Last week, Zenith Bank Ghana launched a one year campaign aimed at enhancing awareness of its digital products and services offering. This, the bank explains, aims to both promote its own product and service portfolio in particular, and on a wider level, promote digital financial services in general as a way of supporting government’s cash-light economy agenda.
Interestingly, the Bank of Ghana claims that the general lack of awareness of the digital banking products and services on offer by the various commercial banks in Ghana is the biggest challenge it is facing in transforming the Ghanaian economy from a cash driven one to a digital payments driven one.
To be sure, mobile money is enjoying spectacular success and consequently is growing at a dramatic pace. But none of the over 40 digital banking products approved so far by the BoG is enjoying anywhere near that level of popularity despite the obvious, huge benefits that they offer to the banks themselves, their customers and indeed the economy as a whole.
This can be traced directly to a lack of awareness of those products, their benefits and just how easily they can be accessed and used. Banks tend to launch their new digital products and services with lots of fanfare but for just a short period of time after which they go silent, expecting the patronage of those products and services to grow organically all by themselves.
Unfortunately, this cannot happen. The shift from cash- based banking to digital banking is far more profound than a shift from the use of a cash driven product to an enhanced and upgraded version of the same. It requires a fundamental change in the thinking and consequent behavior of the customer from what he or she has been used to from birth. Thus while the youngest generation can easily embrace digital banking, the older generations find the transformation far more difficult to embrace.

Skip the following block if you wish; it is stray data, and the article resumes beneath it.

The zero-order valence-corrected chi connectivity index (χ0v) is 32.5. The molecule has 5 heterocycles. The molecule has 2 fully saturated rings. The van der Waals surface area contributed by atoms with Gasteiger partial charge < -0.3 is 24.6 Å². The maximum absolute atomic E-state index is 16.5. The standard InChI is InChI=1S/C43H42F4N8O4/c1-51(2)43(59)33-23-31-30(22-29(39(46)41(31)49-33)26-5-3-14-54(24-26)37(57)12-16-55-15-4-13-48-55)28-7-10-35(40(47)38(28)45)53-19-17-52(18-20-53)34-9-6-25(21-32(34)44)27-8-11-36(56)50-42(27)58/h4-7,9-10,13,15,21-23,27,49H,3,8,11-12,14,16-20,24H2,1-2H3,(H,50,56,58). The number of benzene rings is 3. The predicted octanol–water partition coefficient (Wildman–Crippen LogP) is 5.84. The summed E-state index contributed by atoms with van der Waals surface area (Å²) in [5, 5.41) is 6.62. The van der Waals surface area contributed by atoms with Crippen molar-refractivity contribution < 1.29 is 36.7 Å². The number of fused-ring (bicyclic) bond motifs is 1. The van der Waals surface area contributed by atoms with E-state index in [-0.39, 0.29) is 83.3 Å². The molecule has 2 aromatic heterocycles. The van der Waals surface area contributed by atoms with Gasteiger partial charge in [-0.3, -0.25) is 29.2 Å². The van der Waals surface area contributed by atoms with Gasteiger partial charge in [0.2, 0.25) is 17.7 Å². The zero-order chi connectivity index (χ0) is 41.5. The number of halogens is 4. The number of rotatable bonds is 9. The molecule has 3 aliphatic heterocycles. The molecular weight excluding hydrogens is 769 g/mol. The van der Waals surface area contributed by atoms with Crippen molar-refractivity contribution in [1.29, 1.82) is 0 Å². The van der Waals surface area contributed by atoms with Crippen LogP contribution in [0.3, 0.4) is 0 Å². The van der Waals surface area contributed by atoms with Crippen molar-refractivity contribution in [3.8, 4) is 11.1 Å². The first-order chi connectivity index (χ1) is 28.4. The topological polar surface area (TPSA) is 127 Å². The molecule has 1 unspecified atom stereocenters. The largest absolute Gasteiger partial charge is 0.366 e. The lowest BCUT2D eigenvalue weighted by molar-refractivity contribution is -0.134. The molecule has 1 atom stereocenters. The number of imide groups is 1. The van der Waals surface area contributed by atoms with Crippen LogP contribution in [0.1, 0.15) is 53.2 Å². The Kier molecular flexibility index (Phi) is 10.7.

This is why the banks, armed with the financial wherewithal to deploy huge advertising budgets have to do more of it, regarding such expenditure as a lever towards dramatically improved operational efficiency and consequent profitability rather than as an unwanted but unavoidable cost incurred to keep up with the competition. The cost of doubling or tripling the intensity of their publicity campaigns with respect to digital banking is far smaller than the potential profitability increases made possible by the widespread embrace of digital banking by the general public.
An alternative strategy would be to combine forces, perhaps under the umbrella of the Ghana Association of Bankers, to fund an intense and widespread public enlightenment campaign, sustained over a long period of time, until the objective of mainstreaming digital banking is fully achieved. This makes sense because despite the branding of each and every digital banking product, most of them are in actual fact, generic in structure. Thus one public enlightenment campaign would benefit all its participants, the extent of those benefits to each dependent simply on the strength of the bank brand as a whole.
Without either – or preferably both – of the two aforementioned initiatives though, digital banking, for all its benefits would remain largely unfulfilled potential; all stakeholders would lose collectively.